UK’s first 4D cinema experience
The first audible “oh!” came less than a minute in. On screen, an aerial battle was raging above the planet Barsoom, and in the middle of screen 11 at Cineworld in Glasgow, city centre Alana Porter and her 12-year-old son, Nathan, were shaking in their seats.
The pair were among a small group of movie buffs to try out what is claimed to be the UK’s first 4D cinema experience, at a screening of the Disney action film John Carter.
Thirty-five of the shifting and vibrating D-BOX seats have been fitted in the Glasgow cinema, the UK’s busiest. Five more British cinemas will get the technology in coming months, including the O2 Greenwich, and 24 more at a later stage.
“At first, I thought, ooh, what’s coming next?” said Porter. “But it does help you feel part of the action.”
It’s not the first time the film industry has experimented with an extra dimension. Scent and motion have been used, with limited success, to heighten cinemagoers’ experiences since the 30s. In 1959, the director William Castle used vibrating devices in cinema seats for his horror film The Tingler and in 1981 John Waters used scratch-and-sniff cards for his “Odorama” comedy, Polyester.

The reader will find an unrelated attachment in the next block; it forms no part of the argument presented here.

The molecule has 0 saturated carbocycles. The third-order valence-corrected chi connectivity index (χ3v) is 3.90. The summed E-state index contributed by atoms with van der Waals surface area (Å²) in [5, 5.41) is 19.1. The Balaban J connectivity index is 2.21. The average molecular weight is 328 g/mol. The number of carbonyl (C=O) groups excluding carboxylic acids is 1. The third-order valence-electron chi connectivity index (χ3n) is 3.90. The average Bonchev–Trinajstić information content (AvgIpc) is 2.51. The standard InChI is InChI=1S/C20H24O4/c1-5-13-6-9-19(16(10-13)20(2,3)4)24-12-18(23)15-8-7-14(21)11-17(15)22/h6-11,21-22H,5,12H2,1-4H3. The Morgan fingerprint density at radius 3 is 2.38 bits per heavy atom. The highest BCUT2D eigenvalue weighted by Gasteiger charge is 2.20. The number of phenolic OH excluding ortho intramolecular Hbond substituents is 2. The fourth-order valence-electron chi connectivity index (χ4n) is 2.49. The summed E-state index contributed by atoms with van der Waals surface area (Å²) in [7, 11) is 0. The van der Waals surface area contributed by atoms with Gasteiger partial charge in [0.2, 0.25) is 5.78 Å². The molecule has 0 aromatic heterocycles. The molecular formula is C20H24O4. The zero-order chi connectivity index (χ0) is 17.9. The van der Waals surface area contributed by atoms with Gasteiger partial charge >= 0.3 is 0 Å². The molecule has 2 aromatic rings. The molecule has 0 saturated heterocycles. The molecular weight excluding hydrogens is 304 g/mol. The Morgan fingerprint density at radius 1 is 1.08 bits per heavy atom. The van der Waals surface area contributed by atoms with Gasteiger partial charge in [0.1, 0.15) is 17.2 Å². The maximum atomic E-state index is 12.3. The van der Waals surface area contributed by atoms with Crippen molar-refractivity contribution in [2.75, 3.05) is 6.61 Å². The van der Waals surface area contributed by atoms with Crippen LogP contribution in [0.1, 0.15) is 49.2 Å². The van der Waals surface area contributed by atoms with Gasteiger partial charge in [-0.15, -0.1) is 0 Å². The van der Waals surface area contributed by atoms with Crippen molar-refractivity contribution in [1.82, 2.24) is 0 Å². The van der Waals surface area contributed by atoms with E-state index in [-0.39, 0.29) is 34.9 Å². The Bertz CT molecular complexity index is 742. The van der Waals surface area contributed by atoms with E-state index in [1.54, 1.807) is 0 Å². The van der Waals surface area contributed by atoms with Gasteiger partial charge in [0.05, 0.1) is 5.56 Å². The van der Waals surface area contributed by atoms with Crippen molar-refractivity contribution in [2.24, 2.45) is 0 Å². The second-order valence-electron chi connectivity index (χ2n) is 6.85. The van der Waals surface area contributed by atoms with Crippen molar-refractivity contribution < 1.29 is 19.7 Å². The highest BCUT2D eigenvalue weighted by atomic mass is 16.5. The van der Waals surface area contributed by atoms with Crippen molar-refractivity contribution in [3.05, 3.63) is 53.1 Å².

The UK launch of the 4D seat comes in the same week a report said 3D may be losing its lustre, with box office receipts down on previous years.
But Matt Eyre, Cineworld’s vice president of operations, says 3D is here to stay and claims 4D seats are not a gimmick but a logical progression.
“This is the next step. I think filmgoers are always looking for that little bit extra.”
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